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Title: 9 Steps To Get Out Of Debt - Part 8 Word Count: 625 Summary: Step 8 - Getting Insurance Most people are only one major disaster or a few weeks of unemployment away from bankruptcy. If you have done all this work to get out of debt, you don’t want it to all be in vain, just by one major crisis hitting you or your family. There’s nothing you can do to totally protect yourself from every type of catastrophe, but there are steps you can take to significantly reduce your risk. The first half of this article is going to be on insurance...

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Article Body: Step 8 - Getting Insurance Most people are only one major disaster or a few weeks of unemployment away from bankruptcy. If you have done all this work to get out of debt, you don’t want it to all be in vain, just by one major crisis hitting you or your family. There’s nothing you can do to totally protect yourself from every type of catastrophe, but there are steps you can take to significantly reduce your risk. The first half of this article is going to be on insurance, and we’ll start with the type of insurance that is most likely to save you from being completely wiped out, medical insurance. This is one a lot of people choose not to buy because it’s quite often very expensive. This is a very dangerous decision, though. You never know when you will need medical care and we all know it isn’t cheap. Even if you are in perfect health, medical conditions can pop-up over night. You could wake up tomorrow and either have a major internal problem show up, or possibly have an accident and break a bone. You can easily rack up bills in the thousands, ten thousands or even hundreds of thousands from a single incident, and you never know when one will strike. Once this incident occurs, it’s usually too late to get insurance. If medical insurance is available through your employer this is usually the cheapest option, however you can still get insurance if your employer doesn’t offer it. The next cheapest option is most likely to get a group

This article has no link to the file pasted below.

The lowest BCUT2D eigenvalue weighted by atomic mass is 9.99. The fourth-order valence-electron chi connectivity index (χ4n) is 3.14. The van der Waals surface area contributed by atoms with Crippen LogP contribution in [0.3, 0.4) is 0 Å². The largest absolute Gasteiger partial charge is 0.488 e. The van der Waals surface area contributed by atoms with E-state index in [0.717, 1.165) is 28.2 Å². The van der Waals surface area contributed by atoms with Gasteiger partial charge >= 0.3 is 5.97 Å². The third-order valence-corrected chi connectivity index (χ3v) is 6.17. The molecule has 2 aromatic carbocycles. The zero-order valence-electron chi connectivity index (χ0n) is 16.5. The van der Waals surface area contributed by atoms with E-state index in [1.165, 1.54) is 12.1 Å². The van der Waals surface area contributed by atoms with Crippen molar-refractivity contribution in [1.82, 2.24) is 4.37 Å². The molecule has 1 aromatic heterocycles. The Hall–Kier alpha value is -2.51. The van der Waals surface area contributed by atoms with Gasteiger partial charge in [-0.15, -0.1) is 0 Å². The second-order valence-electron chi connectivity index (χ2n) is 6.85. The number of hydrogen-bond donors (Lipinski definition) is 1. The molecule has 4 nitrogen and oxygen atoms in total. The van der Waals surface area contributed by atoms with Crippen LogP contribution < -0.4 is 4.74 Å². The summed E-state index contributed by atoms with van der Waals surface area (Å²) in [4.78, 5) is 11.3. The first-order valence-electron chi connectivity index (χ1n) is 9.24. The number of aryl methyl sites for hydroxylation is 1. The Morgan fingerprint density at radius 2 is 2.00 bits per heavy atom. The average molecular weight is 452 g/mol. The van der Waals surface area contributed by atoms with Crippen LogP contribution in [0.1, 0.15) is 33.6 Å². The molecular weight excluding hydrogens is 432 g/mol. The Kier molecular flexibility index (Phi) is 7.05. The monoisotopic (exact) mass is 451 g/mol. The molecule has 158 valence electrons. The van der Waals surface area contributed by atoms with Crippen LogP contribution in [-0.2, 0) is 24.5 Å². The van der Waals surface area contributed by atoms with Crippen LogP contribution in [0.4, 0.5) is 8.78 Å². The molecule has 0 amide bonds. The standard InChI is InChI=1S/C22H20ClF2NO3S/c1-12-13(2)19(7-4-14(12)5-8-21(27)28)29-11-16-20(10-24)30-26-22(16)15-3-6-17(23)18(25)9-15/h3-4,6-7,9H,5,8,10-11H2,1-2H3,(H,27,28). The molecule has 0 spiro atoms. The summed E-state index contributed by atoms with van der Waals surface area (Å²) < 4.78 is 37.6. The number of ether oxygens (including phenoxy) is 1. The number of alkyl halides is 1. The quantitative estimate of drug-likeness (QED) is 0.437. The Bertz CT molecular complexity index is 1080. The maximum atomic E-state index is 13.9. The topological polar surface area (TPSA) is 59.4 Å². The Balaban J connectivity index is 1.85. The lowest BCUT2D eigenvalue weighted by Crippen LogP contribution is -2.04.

plan from another organization you belong to. Some examples would be a credit union or NASE. If you can’t find a group program, you can still buy insurance as an individual, it just typically costs more. The best way to reduce the cost is to go with a plan that has a high deductible. You may end up paying $2000 or so if you have a major incident, however it won’t completely wipe you out. If you own a home, you most likely have homeowners insurance because your mortgage company has required it, but if not, be sure to get it. If you rent, you may think you don’t need insurance on your property, however if a disaster was to hit the apartment complex or other place you live, you can still lose all of your possessions. You may think the apartment’s insurance will cover your losses, but it won’t; you will need renter’s insurance. This is usually fairly affordable. If you own a car, you are required in most states to at least have liability insurance, but depending on the value of your car and whether or not you can afford to replace it if you were in a wreck, you may also want full coverage to cover any damage to your vehicle. The last type of insurance I would like to mention is life insurance. This is something many people overlook, especially younger couples. If you are single and are not responsible for supporting anyone you may not need this insurance, but if you are married and have children or anyone else you are responsible for caring for, this is something you are going to want to have. To determine how much insurance you need, I suggest calculating how much your family would need to get by with you gone and multiplying that by fifteen. This will most likely be a shockingly high number, but it will allow you to support your family indefinitely by allowing them to live off the interest from this money rather than the principal. You’ll learn more about this in the next article.

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